Hi, I'm looking at the fixed resolution extraction example, and I'm wondering: what ordering (row or column) will the final will have? Thanks, Rick http://yt.enzotools.org/doc/cookbook/recipes.html#extractfixed resolutiondata
Hi, The end of that question should read: "what ordering (row or column) will the final array have?" My apologies for the extra noise. Rick On Dec 2, 2009, at 3:20 PM, Rick Wagner wrote:
Hi,
I'm looking at the fixed resolution extraction example, and I'm wondering: what ordering (row or column) will the final will have?
Thanks, Rick
http://yt.enzotools.org/doc/cookbook/recipes.html#extractfixed resolutiondata _______________________________________________ ytusers mailing list ytusers@lists.spacepope.org http://lists.spacepope.org/listinfo.cgi/ytusersspacepope.org
Hi Rick,
I'm looking at the fixed resolution extraction example, and I'm wondering: what ordering (row or column) will the final will have?
The "cube" object in that example can also return the x, y, z fields. If you add this code in to the example: for xi in [0, 1]: for yi in [0, 1]: for zi in [0, 1]: print xi, yi, zi, print cube['x'][xi,yi,zi], print cube['y'][xi,yi,zi], print cube['z'][xi,yi,zi] the results give back: 0 0 0 0.00390625 0.00390625 0.00390625 0 0 1 0.00390625 0.00390625 0.99609375 0 1 0 0.00390625 0.99609375 0.00390625 0 1 1 0.00390625 0.99609375 0.99609375 1 0 0 0.99609375 0.00390625 0.00390625 1 0 1 0.99609375 0.00390625 0.99609375 1 1 0 0.99609375 0.99609375 0.00390625 1 1 1 0.99609375 0.99609375 0.99609375 So the set of array indices [0,0,0] is the lowest value in all three coordinates and the set of array indices [1, 1, 1] is the maximum in all three coordinates. These correspond to the coordinate system Enzo uses. Does that answer your question? Matt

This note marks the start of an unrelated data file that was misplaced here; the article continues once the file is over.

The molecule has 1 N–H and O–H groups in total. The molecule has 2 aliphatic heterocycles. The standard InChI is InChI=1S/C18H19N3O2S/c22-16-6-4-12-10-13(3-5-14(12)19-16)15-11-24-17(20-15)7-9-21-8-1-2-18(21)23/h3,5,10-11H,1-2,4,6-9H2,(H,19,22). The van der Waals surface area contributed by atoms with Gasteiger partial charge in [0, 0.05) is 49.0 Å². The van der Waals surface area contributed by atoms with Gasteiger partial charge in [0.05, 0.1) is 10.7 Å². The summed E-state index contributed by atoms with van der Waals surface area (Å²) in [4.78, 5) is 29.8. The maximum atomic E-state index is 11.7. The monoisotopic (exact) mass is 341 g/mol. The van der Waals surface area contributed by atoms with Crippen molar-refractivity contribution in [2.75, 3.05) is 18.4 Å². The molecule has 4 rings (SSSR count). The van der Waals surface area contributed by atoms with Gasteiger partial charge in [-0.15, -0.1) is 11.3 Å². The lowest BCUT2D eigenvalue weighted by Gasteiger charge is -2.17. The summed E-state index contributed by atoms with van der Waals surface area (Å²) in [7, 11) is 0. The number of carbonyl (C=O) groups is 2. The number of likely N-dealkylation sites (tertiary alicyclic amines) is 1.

Hi Matt, On Dec 2, 2009, at 3:27 PM, Matthew Turk wrote:
Hi Rick,
I'm looking at the fixed resolution extraction example, and I'm wondering: what ordering (row or column) will the final will have?
The "cube" object in that example can also return the x, y, z fields. If you add this code in to the example:
for xi in [0, 1]: for yi in [0, 1]: for zi in [0, 1]: print xi, yi, zi, print cube['x'][xi,yi,zi], print cube['y'][xi,yi,zi], print cube['z'][xi,yi,zi]
the results give back:
0 0 0 0.00390625 0.00390625 0.00390625 0 0 1 0.00390625 0.00390625 0.99609375 0 1 0 0.00390625 0.99609375 0.00390625 0 1 1 0.00390625 0.99609375 0.99609375 1 0 0 0.99609375 0.00390625 0.00390625 1 0 1 0.99609375 0.00390625 0.99609375 1 1 0 0.99609375 0.99609375 0.00390625 1 1 1 0.99609375 0.99609375 0.99609375
So the set of array indices [0,0,0] is the lowest value in all three coordinates and the set of array indices [1, 1, 1] is the maximum in all three coordinates. These correspond to the coordinate system Enzo uses. Does that answer your question?
I think it does, since the field referenced by cube['x'] is the same type of object (i.e., Numpy ndarray) as cube["Density"]. After writing out the x, y and z fields to a test file everything seems to be in order (some pun intended). Thanks, Rick
Matt _______________________________________________ ytusers mailing list ytusers@lists.spacepope.org http://lists.spacepope.org/listinfo.cgi/ytusersspacepope.org
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